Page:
The Migratory Bird Treaty
was signed by Woodrow Wilson in 1916 to protect migratory birds.
signatories to the treaty were Great Britain (for Canada), Russia,
and Mexico – Japan was to join a little later. The US Congress
codified the treaty into US law with the Migratory Bird Treaty
Under this law, the USFWS is charged
with the responsibility of protecting migratory birds (including
cormorants and Canada
geese) from unlawful "taking." This act prohibits
hunting the birds covered by the MBTA outside regular hunting
(from September to March) or other methods of killing in the
about the middle of March to the middle of September. We see
a very disturbing pattern emerging in the response of the USFWS
the demands of commercial fishing and other special interests:
As in the case of the cormorants, other cases
in recent years have exposed a willingness of the USFWS to
with science and reason to mollify special interest demands to "do
something." Killing wildlife is often the method of choice,
used either as an expedient or as exploitation of the conflict
to produce income for the agency. As Barry MacKay, a wildlife
biologist and rehabilitator pointed
something" translates into "kill something."
For example, in the case of demands
to eliminate Canada goose feces, the USFWS similarly reneged on
its mandates under the MBTA and simply granted state agencies a
standing permit to issue depredation permits to kill Canada Geese.
The MBTA deliberately placed the
responsibilities for overseeing the management of migratory wildlife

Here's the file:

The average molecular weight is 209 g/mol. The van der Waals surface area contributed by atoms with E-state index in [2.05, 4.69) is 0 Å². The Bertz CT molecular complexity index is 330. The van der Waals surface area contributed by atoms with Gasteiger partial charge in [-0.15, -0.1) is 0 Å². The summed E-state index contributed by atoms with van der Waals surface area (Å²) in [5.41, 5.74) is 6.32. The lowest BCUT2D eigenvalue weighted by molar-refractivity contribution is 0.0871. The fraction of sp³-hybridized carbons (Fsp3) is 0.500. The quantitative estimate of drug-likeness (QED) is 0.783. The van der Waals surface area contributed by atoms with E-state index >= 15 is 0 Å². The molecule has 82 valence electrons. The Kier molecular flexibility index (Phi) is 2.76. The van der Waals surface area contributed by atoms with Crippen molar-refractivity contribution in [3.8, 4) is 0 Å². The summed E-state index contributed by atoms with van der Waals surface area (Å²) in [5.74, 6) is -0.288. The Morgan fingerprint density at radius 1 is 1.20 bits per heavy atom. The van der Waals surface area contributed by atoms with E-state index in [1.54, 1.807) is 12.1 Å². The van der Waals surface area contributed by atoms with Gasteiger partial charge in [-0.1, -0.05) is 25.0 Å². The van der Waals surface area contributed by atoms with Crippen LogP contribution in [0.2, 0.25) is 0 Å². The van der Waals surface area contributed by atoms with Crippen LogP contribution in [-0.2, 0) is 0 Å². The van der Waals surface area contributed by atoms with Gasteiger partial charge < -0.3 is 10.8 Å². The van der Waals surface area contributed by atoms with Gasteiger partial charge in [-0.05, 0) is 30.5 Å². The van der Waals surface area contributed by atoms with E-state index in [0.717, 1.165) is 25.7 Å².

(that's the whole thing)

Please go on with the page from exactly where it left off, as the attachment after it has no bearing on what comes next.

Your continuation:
at the level of the USFWS precisely because it was felt that local
agencies would be subject to too many destructive pressures. It
was felt that at a federal level there would be more insulation
from local demands and more objective, scientifically sound judgments
The USFWS seems to be drifting in the other
direction. It is relinquishing its control to the states, which
exactly what the MBTA tried to prevent: caving in to every demand
of a special interest group to resolve a wildlife "problem." Radical
and irreversible lethal resolutions are not in the best interest
of the ecology, environment, species, or individual animals.
Yet the USFWS often favors these methods regardless of the biological,
ecological, or legal consequences.
"Red-neck biology" supported
by "Junk-justice" in the courts seem to dominate the
agency’s mode of operation in dealing with wildlife issues.
The US Fish and Wildlife Service
has strayed from its mission and frequently operates in direct
opposition to its mandates.
We urge a comprehensive review of
the USFWS and other federal agencies whose actions impact wildlife.
The time has come for a full evaluation of the functions, policies,
and practices of these important agencies. Such a review can only
bring improvement and relief to wildlife (species and individuals),
and, therefore, the larger public for whom wildlife is held in
Wildlife Watch, is urging you to
get in touch with your Congressional Representatives and Senators
to initiate (or sign onto) a sign-on letter that calls for a complete
review of the USFWS of the Department of Interior and Wildlife
Control of the Department of Agriculture and their role in dealing
with wildlife. (See our website for the draft letter)